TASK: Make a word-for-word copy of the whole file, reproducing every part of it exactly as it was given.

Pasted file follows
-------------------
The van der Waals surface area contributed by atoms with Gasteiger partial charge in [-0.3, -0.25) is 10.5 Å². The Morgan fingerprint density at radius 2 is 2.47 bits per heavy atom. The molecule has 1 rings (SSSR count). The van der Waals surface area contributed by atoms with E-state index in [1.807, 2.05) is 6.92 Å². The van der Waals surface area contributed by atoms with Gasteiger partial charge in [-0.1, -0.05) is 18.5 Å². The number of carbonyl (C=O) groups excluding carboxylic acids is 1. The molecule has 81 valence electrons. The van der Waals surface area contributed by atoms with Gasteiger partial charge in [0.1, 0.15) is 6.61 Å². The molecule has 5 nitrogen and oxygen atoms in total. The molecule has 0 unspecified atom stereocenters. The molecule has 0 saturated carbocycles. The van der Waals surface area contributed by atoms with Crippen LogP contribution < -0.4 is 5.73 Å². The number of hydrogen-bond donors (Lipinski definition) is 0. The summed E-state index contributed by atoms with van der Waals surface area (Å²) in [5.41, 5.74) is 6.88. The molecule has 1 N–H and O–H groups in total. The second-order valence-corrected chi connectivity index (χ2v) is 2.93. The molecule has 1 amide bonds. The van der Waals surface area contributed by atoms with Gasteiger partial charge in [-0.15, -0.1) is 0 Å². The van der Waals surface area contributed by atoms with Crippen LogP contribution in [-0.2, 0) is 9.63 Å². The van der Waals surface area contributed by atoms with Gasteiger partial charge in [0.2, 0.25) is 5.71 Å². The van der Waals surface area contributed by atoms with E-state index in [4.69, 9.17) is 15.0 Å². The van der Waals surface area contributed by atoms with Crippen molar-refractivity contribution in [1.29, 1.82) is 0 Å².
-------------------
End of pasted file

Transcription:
The van der Waals surface area contributed by atoms with Gasteiger partial charge in [-0.3, -0.25) is 10.5 Å². The Morgan fingerprint density at radius 2 is 2.47 bits per heavy atom. The molecule has 1 rings (SSSR count). The van der Waals surface area contributed by atoms with E-state index in [1.807, 2.05) is 6.92 Å². The van der Waals surface area contributed by atoms with Gasteiger partial charge in [-0.1, -0.05) is 18.5 Å². The number of carbonyl (C=O) groups excluding carboxylic acids is 1. The molecule has 81 valence electrons. The van der Waals surface area contributed by atoms with Gasteiger partial charge in [0.1, 0.15) is 6.61 Å². The molecule has 5 nitrogen and oxygen atoms in total. The molecule has 0 unspecified atom stereocenters. The molecule has 0 saturated carbocycles. The van der Waals surface area contributed by atoms with Crippen LogP contribution < -0.4 is 5.73 Å². The number of hydrogen-bond donors (Lipinski definition) is 0. The summed E-state index contributed by atoms with van der Waals surface area (Å²) in [5.41, 5.74) is 6.88. The molecule has 1 N–H and O–H groups in total. The second-order valence-corrected chi connectivity index (χ2v) is 2.93. The molecule has 1 amide bonds. The van der Waals surface area contributed by atoms with Gasteiger partial charge in [-0.15, -0.1) is 0 Å². The van der Waals surface area contributed by atoms with Crippen LogP contribution in [-0.2, 0) is 9.63 Å². The van der Waals surface area contributed by atoms with Gasteiger partial charge in [0.2, 0.25) is 5.71 Å². The van der Waals surface area contributed by atoms with E-state index in [4.69, 9.17) is 15.0 Å². The van der Waals surface area contributed by atoms with Crippen molar-refractivity contribution in [1.29, 1.82) is 0 Å².